The winning impact, a film of life in the Indian Himalayas (Image: Oxford University)
The Economic and Social Research Council recently held the award ceremony for its third Celebrating Impact Prize
The prize is an annual opportunity to reward and recognise outstanding economic or societal impact of ESRC-funded researchers.
The prize for Outstanding International Impactwent to Dr Jane Dyson from the University of Oxford. Dr Dyson’s research focuses on young people, education and unemployment in north India.
Dr Dyson tried to find different ways to engage people with her academic work. She created the documentary film, Lifelines, which tells the story of social change in modern day India from one man’s personal perspective.
Dr Dyson commented, “Communicating our findings through the usual academic channels has only limited impact. A short 15 minute film, focusing on the life of a single young man, brings the issues to a broader audience.”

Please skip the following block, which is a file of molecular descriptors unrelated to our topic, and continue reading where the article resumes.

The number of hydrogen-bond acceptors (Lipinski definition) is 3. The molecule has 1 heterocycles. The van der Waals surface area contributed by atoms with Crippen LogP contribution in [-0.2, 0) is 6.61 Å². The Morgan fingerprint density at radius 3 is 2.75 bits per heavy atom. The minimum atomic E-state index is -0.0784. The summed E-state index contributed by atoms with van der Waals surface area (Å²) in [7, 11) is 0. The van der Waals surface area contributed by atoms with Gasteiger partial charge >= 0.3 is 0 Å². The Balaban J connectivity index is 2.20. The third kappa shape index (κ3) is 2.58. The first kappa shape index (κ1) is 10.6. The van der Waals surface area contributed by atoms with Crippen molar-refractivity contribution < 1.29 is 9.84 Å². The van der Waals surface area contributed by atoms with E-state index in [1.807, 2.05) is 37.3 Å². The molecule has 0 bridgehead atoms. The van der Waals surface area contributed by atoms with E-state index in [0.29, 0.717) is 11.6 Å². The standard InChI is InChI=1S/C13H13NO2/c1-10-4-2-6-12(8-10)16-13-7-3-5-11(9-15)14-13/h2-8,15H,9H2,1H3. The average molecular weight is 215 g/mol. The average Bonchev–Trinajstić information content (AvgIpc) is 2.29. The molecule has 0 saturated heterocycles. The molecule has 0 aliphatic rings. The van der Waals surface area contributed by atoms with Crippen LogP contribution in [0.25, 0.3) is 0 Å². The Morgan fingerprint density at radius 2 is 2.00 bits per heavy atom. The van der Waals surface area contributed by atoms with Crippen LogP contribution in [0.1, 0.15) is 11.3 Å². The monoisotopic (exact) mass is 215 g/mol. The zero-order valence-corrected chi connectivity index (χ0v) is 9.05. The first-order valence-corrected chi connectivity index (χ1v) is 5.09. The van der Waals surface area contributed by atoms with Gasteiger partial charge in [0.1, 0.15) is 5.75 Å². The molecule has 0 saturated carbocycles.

The second prize winner for the International Impact category was Professor Ian Scoones. Based on 15-years studying rural livelihoods in Zimbabwe, Professor Scoones and his team have effectively changed understandings of the impact of the 2000 land reform, enabling policy changes both regionally and internationally.
In last year’s Celebrating Impact Prize, the award for Outstand International Impact went to the Oxford Poverty and Human Development Index, for their method of measuring multidimensional poverty. Their work has helped governments and organisations around the world to design more effective poverty-reduction programmes.
For more information on the awards ceremony see the ESRC press release.
See the full list of Impact Prize winners and videos of their work on the ESRC website.
Applications for the ESRC Celebrating Impact Prize 2016 will open in autumn 2015.